Grayson County TXGenWeb
Clora Bryant

From Wikipedia:

Clora Bryant (born May 30, 1927 in Denison, Texas) is a jazz trumpetist. She started in music as a singer in her Baptist church, but took up the trumpet after her brother, Frederick Bryant (born March 21, 1918, who currently resides in Lawton, Oklahoma), left it on going to the Army in 1941. She studied improvisation using a wire recorder to record her own soloing along with jazz records, and studying the results. She became adept at a variety of genres, from jazz to classical, and performing versions of famous jazz solos of the day. In addition, she honed her own unique improvisational skills in jam sessions along Central Avenue in Los Angeles, the center of the mid-forties West Coast African American jazz scene.

Clora Bryant performed in high school bands, and in the early 1940s toured Texas with an all-female band, the Prairie View Co-Eds. The Prairie View Co-Eds went to New York in 1944 for a successful gig at the Apollo Theater, where Clora Bryant scored a hit with the song "I Had the Craziest Dream" with her version of a solo by trumpeter Harry James.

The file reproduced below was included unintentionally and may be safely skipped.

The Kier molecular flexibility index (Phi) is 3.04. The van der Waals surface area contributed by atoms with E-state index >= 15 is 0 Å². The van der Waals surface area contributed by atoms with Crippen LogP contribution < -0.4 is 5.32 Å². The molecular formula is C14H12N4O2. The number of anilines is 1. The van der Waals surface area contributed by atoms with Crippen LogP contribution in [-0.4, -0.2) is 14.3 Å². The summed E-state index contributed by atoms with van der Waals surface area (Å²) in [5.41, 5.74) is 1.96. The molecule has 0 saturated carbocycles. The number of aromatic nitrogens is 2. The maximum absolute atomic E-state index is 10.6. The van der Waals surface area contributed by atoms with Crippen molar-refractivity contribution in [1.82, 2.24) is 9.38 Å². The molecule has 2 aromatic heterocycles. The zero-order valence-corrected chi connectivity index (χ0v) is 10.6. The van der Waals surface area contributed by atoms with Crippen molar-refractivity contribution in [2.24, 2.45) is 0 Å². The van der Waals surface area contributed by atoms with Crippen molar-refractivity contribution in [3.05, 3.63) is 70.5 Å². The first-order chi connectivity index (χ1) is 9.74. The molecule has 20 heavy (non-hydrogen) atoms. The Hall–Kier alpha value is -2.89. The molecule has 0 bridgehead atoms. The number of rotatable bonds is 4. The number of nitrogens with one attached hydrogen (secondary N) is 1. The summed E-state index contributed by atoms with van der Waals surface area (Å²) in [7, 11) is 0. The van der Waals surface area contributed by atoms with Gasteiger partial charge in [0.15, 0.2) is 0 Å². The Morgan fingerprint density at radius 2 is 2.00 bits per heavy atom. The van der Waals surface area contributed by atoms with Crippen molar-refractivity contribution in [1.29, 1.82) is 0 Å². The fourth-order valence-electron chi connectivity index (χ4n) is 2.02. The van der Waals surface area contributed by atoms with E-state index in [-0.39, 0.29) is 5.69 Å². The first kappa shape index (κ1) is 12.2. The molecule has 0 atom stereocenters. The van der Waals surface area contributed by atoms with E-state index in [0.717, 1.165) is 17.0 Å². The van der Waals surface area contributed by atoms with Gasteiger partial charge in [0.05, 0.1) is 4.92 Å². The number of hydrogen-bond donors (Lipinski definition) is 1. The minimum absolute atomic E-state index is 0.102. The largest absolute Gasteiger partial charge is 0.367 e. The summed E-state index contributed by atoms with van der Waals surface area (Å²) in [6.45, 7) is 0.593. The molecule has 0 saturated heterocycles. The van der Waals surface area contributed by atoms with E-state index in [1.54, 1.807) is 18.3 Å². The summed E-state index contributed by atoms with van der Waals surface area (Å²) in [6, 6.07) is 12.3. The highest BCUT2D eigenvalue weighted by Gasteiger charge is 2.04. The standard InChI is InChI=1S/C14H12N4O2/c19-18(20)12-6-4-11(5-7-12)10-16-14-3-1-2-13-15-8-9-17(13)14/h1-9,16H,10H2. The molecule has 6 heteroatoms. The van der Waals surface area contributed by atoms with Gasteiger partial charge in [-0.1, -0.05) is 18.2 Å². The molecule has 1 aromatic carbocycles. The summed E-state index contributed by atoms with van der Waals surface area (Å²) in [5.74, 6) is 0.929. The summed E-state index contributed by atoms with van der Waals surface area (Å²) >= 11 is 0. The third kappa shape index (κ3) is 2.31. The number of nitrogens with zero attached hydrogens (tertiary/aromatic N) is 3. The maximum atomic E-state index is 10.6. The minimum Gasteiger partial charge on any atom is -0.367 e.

Clora Bryant also spent a week at the Million Dollar Theatre in Downtown Los Angeles with the legendary all-female orchestra International Sweethearts of Rhythm, and in 1948 she toured with the all-female, all Black Queens of Swing. In 1948 Clora married, Joe Stone, who was a bassist, who played with a lot of R&B bands, and they started a family. Clora continue to perform while pregnant and as a young mother. Later she attended UCLA, where she became influenced by bebop and gained the attention of Dizzy Gillespie. She was the only female musician to perform with Charlie Parker, at the Lighthouse Cafe in Hermosa Beach, California. Later she toured with singers Billy Daniels and Billy Williams.

Her album Gal with a Horn was released in 1957 and in the mid-1960s she briefly did duo work with her brother, who was a vocalist. She took time off to raise her four children.

She also appeared on The Ed Sullivan Show and later became the first American female jazz musician to play in the Soviet Union on a request from Mikhail Gorbachev.

After a heart attack in 1996, she was unable to play, but she still sings and lectures on jazz.


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